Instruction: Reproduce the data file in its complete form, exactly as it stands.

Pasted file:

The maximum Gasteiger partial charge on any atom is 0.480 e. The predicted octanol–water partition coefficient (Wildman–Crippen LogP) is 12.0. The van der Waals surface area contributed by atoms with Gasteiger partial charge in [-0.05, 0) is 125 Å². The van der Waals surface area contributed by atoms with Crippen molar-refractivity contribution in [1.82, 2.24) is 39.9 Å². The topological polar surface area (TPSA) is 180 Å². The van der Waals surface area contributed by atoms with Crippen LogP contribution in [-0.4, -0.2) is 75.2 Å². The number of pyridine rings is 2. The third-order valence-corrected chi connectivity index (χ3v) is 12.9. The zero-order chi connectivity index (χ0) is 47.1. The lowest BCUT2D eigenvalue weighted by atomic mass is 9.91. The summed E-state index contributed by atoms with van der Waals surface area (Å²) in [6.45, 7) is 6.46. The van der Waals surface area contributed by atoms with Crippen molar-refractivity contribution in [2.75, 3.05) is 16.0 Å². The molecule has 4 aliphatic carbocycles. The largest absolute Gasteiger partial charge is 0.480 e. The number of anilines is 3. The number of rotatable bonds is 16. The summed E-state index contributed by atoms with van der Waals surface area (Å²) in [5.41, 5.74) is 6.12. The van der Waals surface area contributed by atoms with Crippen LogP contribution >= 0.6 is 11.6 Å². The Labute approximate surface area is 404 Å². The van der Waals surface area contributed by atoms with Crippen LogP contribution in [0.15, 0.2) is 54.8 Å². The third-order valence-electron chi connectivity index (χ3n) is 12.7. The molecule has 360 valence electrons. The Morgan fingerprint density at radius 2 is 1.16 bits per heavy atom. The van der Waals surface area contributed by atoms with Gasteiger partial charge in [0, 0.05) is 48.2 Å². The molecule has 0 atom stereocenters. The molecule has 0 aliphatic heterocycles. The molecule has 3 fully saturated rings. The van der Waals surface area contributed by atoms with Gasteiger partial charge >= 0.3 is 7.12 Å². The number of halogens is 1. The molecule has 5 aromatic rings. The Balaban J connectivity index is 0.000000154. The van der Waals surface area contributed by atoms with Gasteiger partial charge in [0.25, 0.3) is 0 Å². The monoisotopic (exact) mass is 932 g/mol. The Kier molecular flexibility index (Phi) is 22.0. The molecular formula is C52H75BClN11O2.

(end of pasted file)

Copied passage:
The maximum Gasteiger partial charge on any atom is 0.480 e. The predicted octanol–water partition coefficient (Wildman–Crippen LogP) is 12.0. The van der Waals surface area contributed by atoms with Gasteiger partial charge in [-0.05, 0) is 125 Å². The van der Waals surface area contributed by atoms with Crippen molar-refractivity contribution in [1.82, 2.24) is 39.9 Å². The topological polar surface area (TPSA) is 180 Å². The van der Waals surface area contributed by atoms with Crippen LogP contribution in [-0.4, -0.2) is 75.2 Å². The number of pyridine rings is 2. The third-order valence-corrected chi connectivity index (χ3v) is 12.9. The zero-order chi connectivity index (χ0) is 47.1. The lowest BCUT2D eigenvalue weighted by atomic mass is 9.91. The summed E-state index contributed by atoms with van der Waals surface area (Å²) in [6.45, 7) is 6.46. The van der Waals surface area contributed by atoms with Crippen molar-refractivity contribution in [2.75, 3.05) is 16.0 Å². The molecule has 4 aliphatic carbocycles. The largest absolute Gasteiger partial charge is 0.480 e. The number of anilines is 3. The number of rotatable bonds is 16. The summed E-state index contributed by atoms with van der Waals surface area (Å²) in [5.41, 5.74) is 6.12. The van der Waals surface area contributed by atoms with Crippen LogP contribution >= 0.6 is 11.6 Å². The Labute approximate surface area is 404 Å². The van der Waals surface area contributed by atoms with Crippen LogP contribution in [0.15, 0.2) is 54.8 Å². The third-order valence-electron chi connectivity index (χ3n) is 12.7. The molecule has 360 valence electrons. The Morgan fingerprint density at radius 2 is 1.16 bits per heavy atom. The van der Waals surface area contributed by atoms with Gasteiger partial charge in [0, 0.05) is 48.2 Å². The molecule has 0 atom stereocenters. The molecule has 0 aliphatic heterocycles. The molecule has 3 fully saturated rings. The van der Waals surface area contributed by atoms with Gasteiger partial charge >= 0.3 is 7.12 Å². The number of halogens is 1. The molecule has 5 aromatic rings. The Balaban J connectivity index is 0.000000154. The van der Waals surface area contributed by atoms with Gasteiger partial charge in [0.25, 0.3) is 0 Å². The monoisotopic (exact) mass is 932 g/mol. The Kier molecular flexibility index (Phi) is 22.0. The molecular formula is C52H75BClN11O2.